Do we spend $20,000 to treat the lakes for algae? Well, we already signed that contract.
How about the pools? And the dozens of lounge chairs? Do we replace them when they break? Can we, maybe, stash half away during the winter? And if so, where? How about in a handball court, covered with tarp? No, that will look like a pile of trash.
One board member, animated at her own ingenuity, suggests we shut down the pools for a year, communicating to our members that it's a sacrifice we must make.
She is hooted down because come on, who will buy a foreclosed house in a place with its swimming pools boarded up?
And yes, we are talking about foreclosures, lots of them. To date, there are 140 in our community of 1,832. A year from now we are expected to show 170, and that's if things don't get worse. And everybody assumes they will get worse.
So that could be 200 homes looking for dues-paying occupants.
A board member suggests not planting flowers. Same argument. How ugly do we want to look? Instead of planting $4 red poinsettias for Christmas, how about small white ones that cost $1.79? Again, we've got to keep up appearances. How about silk flowers? No, that's against deed restrictions.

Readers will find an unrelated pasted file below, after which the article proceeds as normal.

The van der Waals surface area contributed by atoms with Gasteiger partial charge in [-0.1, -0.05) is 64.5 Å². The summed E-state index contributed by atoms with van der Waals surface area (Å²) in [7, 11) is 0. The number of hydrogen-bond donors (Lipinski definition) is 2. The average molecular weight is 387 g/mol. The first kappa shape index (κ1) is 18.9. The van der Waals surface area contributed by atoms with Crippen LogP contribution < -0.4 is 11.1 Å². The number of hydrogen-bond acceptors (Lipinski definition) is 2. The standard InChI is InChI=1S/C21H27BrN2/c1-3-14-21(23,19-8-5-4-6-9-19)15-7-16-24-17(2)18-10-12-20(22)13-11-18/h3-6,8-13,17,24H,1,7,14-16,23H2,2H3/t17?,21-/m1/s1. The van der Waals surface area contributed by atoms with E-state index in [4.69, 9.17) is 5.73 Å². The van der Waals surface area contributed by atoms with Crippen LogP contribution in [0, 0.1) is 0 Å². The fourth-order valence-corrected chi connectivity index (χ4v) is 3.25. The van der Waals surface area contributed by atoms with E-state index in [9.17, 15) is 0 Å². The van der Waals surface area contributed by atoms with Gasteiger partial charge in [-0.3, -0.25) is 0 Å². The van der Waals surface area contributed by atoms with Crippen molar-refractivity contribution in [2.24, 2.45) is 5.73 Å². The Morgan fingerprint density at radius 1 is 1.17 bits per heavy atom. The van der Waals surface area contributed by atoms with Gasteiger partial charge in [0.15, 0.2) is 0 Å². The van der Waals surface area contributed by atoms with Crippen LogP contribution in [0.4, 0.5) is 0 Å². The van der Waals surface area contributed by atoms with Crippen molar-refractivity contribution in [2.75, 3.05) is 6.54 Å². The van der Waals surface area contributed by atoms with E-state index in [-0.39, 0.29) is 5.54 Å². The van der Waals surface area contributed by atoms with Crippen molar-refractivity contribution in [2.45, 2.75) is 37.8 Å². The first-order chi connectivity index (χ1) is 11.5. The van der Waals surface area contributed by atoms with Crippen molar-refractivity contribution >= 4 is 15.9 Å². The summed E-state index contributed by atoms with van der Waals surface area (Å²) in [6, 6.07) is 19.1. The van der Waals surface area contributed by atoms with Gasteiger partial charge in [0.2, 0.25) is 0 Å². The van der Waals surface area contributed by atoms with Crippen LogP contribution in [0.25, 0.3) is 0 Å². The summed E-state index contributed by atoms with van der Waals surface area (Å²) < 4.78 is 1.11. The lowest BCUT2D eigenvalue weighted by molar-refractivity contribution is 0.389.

Members agree to trim the staff's travel, though the community manager insists he must make a bank deposit every day, not once a week.
They will ask the courtesy officers to make fewer patrol rounds, to save gas.
Now, how to cut postage? The discussion turns to all those deed restriction letters management sends out; good money after bad, you could argue, asking people to pay dues and paint their houses when nobody has money.
Instead of sending these letters out first-class, could we ask the courtesy patrol to hang them on people's door knobs? Another laugh line, like shutting down the pools. There go your fuel savings, and many of the landlords live out of town anyway.
The discussion returns to courtesy patrol, a crew of six part-time and full-time officers that costs roughly $165,000 a year in wages and insurance.
The board president, a law enforcement officer, likes them. They have helped solve crimes, he says. Another board member, also with a law enforcement background, echoes that sentiment.
We're going to have to keep control of what we have, he says.
A half a million jobs will be lost before inauguration. . . . Last weekend, I saw four people move out.
Saving to a surplus
The board finds ways to turn a $70,000 deficit into a $15,000 surplus, through a combination of belt-tightening and optimistic thinking. The electric companies are not raising rates as much as they had projected. Gasoline costs far less than everybody feared.
Security Dude is safe — for now.
The meeting is still going full swing at 9:00. But a new episode of The Office is on and I'm up at 5:30 a.m. to get my child back to high school.
So I drive home, past the medians that could use new flowers, come to think of it, past a courtesy truck. Is that Mejia behind the wheel? It's too dark to say.
Across the street is the pool where my children learned to swim. The deck chairs are lined up, all straight and pretty.
The moon is full. But I'm filled with dread as I walk toward the house.
Marlene Sokol, the St. Petersburg Times' suburban reporter, can be reached at (813) 269-5307 or firstname.lastname@example.org.